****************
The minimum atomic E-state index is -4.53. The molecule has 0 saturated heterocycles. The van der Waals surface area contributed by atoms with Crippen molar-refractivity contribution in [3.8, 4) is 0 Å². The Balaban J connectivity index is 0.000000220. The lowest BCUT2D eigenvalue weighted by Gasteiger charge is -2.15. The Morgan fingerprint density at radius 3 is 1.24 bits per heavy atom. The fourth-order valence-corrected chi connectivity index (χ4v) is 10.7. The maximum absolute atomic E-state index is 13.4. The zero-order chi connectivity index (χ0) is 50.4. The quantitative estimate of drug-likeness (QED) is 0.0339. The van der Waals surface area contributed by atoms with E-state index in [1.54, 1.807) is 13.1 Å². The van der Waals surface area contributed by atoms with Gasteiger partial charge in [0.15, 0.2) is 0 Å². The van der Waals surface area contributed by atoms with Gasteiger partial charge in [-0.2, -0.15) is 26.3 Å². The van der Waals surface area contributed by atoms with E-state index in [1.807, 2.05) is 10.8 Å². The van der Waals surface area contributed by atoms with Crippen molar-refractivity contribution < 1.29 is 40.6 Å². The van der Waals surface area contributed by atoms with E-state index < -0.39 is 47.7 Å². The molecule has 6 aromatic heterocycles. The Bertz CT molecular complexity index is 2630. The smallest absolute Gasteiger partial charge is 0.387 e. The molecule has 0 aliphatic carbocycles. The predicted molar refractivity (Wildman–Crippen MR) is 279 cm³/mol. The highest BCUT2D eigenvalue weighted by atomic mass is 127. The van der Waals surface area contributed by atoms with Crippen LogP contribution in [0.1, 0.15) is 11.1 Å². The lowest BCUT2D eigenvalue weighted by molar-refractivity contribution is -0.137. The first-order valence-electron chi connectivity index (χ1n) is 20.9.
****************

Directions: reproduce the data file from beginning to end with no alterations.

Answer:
The minimum atomic E-state index is -4.53. The molecule has 0 saturated heterocycles. The van der Waals surface area contributed by atoms with Crippen molar-refractivity contribution in [3.8, 4) is 0 Å². The Balaban J connectivity index is 0.000000220. The lowest BCUT2D eigenvalue weighted by Gasteiger charge is -2.15. The Morgan fingerprint density at radius 3 is 1.24 bits per heavy atom. The fourth-order valence-corrected chi connectivity index (χ4v) is 10.7. The maximum absolute atomic E-state index is 13.4. The zero-order chi connectivity index (χ0) is 50.4. The quantitative estimate of drug-likeness (QED) is 0.0339. The van der Waals surface area contributed by atoms with E-state index in [1.54, 1.807) is 13.1 Å². The van der Waals surface area contributed by atoms with Gasteiger partial charge in [0.15, 0.2) is 0 Å². The van der Waals surface area contributed by atoms with Gasteiger partial charge in [-0.2, -0.15) is 26.3 Å². The van der Waals surface area contributed by atoms with E-state index in [1.807, 2.05) is 10.8 Å². The van der Waals surface area contributed by atoms with Crippen molar-refractivity contribution < 1.29 is 40.6 Å². The van der Waals surface area contributed by atoms with E-state index < -0.39 is 47.7 Å². The molecule has 6 aromatic heterocycles. The Bertz CT molecular complexity index is 2630. The smallest absolute Gasteiger partial charge is 0.387 e. The molecule has 0 aliphatic carbocycles. The predicted molar refractivity (Wildman–Crippen MR) is 279 cm³/mol. The highest BCUT2D eigenvalue weighted by atomic mass is 127. The van der Waals surface area contributed by atoms with Crippen LogP contribution in [0.1, 0.15) is 11.1 Å². The lowest BCUT2D eigenvalue weighted by molar-refractivity contribution is -0.137. The first-order valence-electron chi connectivity index (χ1n) is 20.9.